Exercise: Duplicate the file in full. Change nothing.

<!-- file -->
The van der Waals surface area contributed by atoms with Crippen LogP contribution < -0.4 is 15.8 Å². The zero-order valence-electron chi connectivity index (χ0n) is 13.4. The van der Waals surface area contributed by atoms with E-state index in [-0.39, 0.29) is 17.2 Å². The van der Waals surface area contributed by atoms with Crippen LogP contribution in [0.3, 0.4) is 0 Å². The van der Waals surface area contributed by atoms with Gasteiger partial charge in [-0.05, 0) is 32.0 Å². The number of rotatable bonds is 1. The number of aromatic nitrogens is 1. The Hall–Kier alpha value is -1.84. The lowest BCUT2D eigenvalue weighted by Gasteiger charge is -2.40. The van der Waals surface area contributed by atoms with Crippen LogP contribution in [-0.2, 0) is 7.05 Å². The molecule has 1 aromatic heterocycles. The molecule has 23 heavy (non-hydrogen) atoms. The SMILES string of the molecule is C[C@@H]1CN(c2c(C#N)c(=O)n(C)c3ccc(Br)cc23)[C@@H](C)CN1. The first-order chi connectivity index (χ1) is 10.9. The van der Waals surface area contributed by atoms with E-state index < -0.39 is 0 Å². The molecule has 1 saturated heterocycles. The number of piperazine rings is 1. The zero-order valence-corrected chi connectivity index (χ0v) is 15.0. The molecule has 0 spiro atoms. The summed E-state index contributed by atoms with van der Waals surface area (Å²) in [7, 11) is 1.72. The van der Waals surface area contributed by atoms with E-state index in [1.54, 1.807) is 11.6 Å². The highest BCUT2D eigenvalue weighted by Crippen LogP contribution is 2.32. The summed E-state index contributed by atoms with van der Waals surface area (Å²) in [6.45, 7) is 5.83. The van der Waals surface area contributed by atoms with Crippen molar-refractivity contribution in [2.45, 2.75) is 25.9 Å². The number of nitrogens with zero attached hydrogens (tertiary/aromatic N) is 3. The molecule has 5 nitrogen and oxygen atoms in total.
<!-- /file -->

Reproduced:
The van der Waals surface area contributed by atoms with Crippen LogP contribution < -0.4 is 15.8 Å². The zero-order valence-electron chi connectivity index (χ0n) is 13.4. The van der Waals surface area contributed by atoms with E-state index in [-0.39, 0.29) is 17.2 Å². The van der Waals surface area contributed by atoms with Crippen LogP contribution in [0.3, 0.4) is 0 Å². The van der Waals surface area contributed by atoms with Gasteiger partial charge in [-0.05, 0) is 32.0 Å². The number of rotatable bonds is 1. The number of aromatic nitrogens is 1. The Hall–Kier alpha value is -1.84. The lowest BCUT2D eigenvalue weighted by Gasteiger charge is -2.40. The van der Waals surface area contributed by atoms with Crippen LogP contribution in [-0.2, 0) is 7.05 Å². The molecule has 1 aromatic heterocycles. The molecule has 23 heavy (non-hydrogen) atoms. The SMILES string of the molecule is C[C@@H]1CN(c2c(C#N)c(=O)n(C)c3ccc(Br)cc23)[C@@H](C)CN1. The first-order chi connectivity index (χ1) is 10.9. The van der Waals surface area contributed by atoms with E-state index < -0.39 is 0 Å². The molecule has 1 saturated heterocycles. The number of piperazine rings is 1. The zero-order valence-corrected chi connectivity index (χ0v) is 15.0. The molecule has 0 spiro atoms. The summed E-state index contributed by atoms with van der Waals surface area (Å²) in [7, 11) is 1.72. The van der Waals surface area contributed by atoms with E-state index in [1.54, 1.807) is 11.6 Å². The highest BCUT2D eigenvalue weighted by Crippen LogP contribution is 2.32. The summed E-state index contributed by atoms with van der Waals surface area (Å²) in [6.45, 7) is 5.83. The van der Waals surface area contributed by atoms with Crippen molar-refractivity contribution in [2.45, 2.75) is 25.9 Å². The number of nitrogens with zero attached hydrogens (tertiary/aromatic N) is 3. The molecule has 5 nitrogen and oxygen atoms in total.